We agree with the Decatur Conclusion, and see no reason to part from it. Therefore, we hold that the trial court was correct in ruling that the fee title owners of the property underlying the roads located within the territory to be annexed are not owners of record for the purpose of the petition for annexation.
2. Village of Bolingbrook's Easement
Finally, Bolingbrook claims that it should be considered an owner of record because it owns a small sewer easement of which 25 feet is included in the territory to be annexed. In Woodward Governor Co. v. City of Loves Park (1948), 335 Ill. App. 528, 82 N.E.2d 387, the court held that the owner of a railroad right-of-way easement was an owner of record. The court held that the railroad controlled the use of the property and the underlying fee had little, if any, value. In this case, however, Bolingbrook does not have such control of the use of the property; it merely has the right to use the land in a limited capacity. Therefore, we hold that the trial court did not err in determining that the Village of Bolingbrook was not an owner of record.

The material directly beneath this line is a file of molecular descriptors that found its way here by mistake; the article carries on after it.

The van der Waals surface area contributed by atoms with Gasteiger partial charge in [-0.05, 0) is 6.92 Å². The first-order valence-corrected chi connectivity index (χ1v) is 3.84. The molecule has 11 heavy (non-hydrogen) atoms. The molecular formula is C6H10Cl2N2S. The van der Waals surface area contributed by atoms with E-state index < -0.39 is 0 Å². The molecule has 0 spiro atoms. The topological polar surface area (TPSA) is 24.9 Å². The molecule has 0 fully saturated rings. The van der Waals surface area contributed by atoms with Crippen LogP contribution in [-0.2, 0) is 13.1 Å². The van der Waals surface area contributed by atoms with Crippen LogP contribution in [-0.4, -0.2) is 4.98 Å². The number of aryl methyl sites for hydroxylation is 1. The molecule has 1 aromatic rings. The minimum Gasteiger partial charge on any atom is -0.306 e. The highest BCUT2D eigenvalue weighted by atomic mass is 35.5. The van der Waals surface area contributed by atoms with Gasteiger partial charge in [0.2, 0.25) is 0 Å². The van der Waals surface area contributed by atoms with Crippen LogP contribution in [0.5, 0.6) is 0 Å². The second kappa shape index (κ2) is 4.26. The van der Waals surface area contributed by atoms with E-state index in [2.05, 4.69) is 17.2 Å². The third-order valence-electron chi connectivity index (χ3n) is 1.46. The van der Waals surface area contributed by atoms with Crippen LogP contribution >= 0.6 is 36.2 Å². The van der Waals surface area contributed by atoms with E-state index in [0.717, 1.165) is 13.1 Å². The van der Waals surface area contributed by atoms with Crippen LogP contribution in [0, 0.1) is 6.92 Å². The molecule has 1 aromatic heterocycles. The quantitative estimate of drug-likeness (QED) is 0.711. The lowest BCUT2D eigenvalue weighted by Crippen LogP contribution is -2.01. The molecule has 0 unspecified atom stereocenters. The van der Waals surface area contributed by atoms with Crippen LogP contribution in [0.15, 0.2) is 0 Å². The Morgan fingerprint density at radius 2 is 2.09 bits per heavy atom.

For the foregoing reasons, the judgment of the Circuit Court of Will County is affirmed.
STOUDER, J. and BRESLIN, J. concur.